The use of gardening as a metaphor and allegory continues in the works of noted writers such as Frances Hodgson Burnett, Charles Baudelaire and T.S. Eliot. The book The Secret Garden (1949) by Burnett, is considered a children’s classic and the garden carries the prospect of renaissance and healing powers, but what is of interest to our theme is the portrayal of the old gardener, Ben Weatherstaff, who also has a stake in the care of the garden as well. To me, this presents an interesting representation of the generational connection with the healing properties of caring for one another and that the illustration by Nora Unwin between pages 234-235 is quit remarkable with its color print scene of three children walking through a vibrant garden of flowers, trees in bloom, escorted by various wild creatures, all under the protectful watch of the old gardener. But this is one side of the coin with gardens being targeted as a place of magical renewal; there is also the other perspective whereby gardens represent the philosophical confrontation with the cycle of life and death. Although Baudelaire lived a relatively short period of time (46 years), his contributions in poetry, especially associated with Les Fleurs du mal (published in 1857), point to the existential challenges of suffering and death, and he uses gardening imagery in one poem to convey his frustrations and dreams at that point in his life’s journey (Baudelaire, 2006). There is a cultivation of flowers (of evil) representing moral dilemmas that most must face and endure with the flow of time and inevitable aging. The poem, L’Ennemi (titled and translated as The Ruined Garden by Robert Lowell; see Mathews & Mathews, 1989) where the organic elements of soil, seeds, rain, and heat add to the unfolding drama of a life at the edge of survival and ultimate destruction .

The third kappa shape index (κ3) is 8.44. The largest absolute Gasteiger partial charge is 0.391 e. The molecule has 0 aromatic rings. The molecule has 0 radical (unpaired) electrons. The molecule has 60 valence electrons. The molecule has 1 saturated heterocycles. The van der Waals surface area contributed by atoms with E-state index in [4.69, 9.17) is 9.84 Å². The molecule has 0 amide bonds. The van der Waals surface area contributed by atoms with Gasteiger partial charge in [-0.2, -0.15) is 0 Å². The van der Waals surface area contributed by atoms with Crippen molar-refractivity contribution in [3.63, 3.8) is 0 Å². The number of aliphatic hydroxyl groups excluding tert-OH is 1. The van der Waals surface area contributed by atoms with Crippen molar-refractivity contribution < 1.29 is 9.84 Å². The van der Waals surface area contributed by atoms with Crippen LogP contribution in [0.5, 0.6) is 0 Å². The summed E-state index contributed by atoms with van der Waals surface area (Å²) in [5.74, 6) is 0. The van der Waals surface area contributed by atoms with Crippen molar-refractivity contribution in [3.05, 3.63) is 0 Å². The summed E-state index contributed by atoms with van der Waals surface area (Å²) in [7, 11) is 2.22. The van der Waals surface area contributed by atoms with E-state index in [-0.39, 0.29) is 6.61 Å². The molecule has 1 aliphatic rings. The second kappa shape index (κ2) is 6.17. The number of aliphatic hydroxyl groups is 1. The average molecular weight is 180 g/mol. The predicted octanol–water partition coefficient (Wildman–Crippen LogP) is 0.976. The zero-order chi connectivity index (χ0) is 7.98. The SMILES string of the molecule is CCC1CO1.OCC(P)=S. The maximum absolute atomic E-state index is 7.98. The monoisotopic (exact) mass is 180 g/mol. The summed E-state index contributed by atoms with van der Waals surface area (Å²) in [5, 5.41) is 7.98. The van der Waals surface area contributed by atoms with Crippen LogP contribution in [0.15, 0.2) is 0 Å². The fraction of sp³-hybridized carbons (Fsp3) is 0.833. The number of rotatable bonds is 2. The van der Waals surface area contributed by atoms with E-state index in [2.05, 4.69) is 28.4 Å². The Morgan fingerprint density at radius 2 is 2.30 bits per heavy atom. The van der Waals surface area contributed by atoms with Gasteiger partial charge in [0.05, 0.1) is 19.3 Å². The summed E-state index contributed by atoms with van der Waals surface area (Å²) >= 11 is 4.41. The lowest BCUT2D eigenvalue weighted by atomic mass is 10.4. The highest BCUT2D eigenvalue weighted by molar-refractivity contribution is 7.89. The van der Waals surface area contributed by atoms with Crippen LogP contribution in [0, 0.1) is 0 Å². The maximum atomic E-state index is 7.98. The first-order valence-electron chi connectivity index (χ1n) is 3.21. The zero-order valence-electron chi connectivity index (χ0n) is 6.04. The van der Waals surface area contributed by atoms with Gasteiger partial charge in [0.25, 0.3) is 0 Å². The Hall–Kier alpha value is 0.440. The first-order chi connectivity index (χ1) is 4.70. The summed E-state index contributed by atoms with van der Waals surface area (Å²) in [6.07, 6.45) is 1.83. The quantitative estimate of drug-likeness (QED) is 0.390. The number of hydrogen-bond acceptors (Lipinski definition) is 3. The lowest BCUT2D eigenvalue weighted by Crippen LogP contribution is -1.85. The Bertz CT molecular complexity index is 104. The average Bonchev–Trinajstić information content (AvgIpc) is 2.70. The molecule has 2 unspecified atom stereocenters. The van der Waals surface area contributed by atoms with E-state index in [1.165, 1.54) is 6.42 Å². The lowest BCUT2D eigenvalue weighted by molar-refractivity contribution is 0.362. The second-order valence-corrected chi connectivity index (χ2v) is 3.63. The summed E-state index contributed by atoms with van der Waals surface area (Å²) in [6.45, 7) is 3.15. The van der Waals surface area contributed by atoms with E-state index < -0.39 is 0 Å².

In the case of T.S. Eliot (1991), the imagery of the rose-garden in the Four Quartets carries a multi-layered meaning of spirituality and the loss of Paradise within the cycles of life and death (Wagner, 1954). The Four Quartets were written over a span of several years (1935-1942) and in the last quarter of Eliot’s life. In “Burnt Norton” the rose-garden conveys memories and mythology of time passing with human existence (mere moments) compared to the history of humanity, civilization, and all that has gone before. And in “East Coker” another set of images to convey an Eden-like time and place that knew of the cycles of life and mortality seemingly lost in the turbulent wake of a perpetual-moving modernity. The flow of time and the unfolding of generations and the march of history; and as the centuries press on, we seek to find our place and our mark.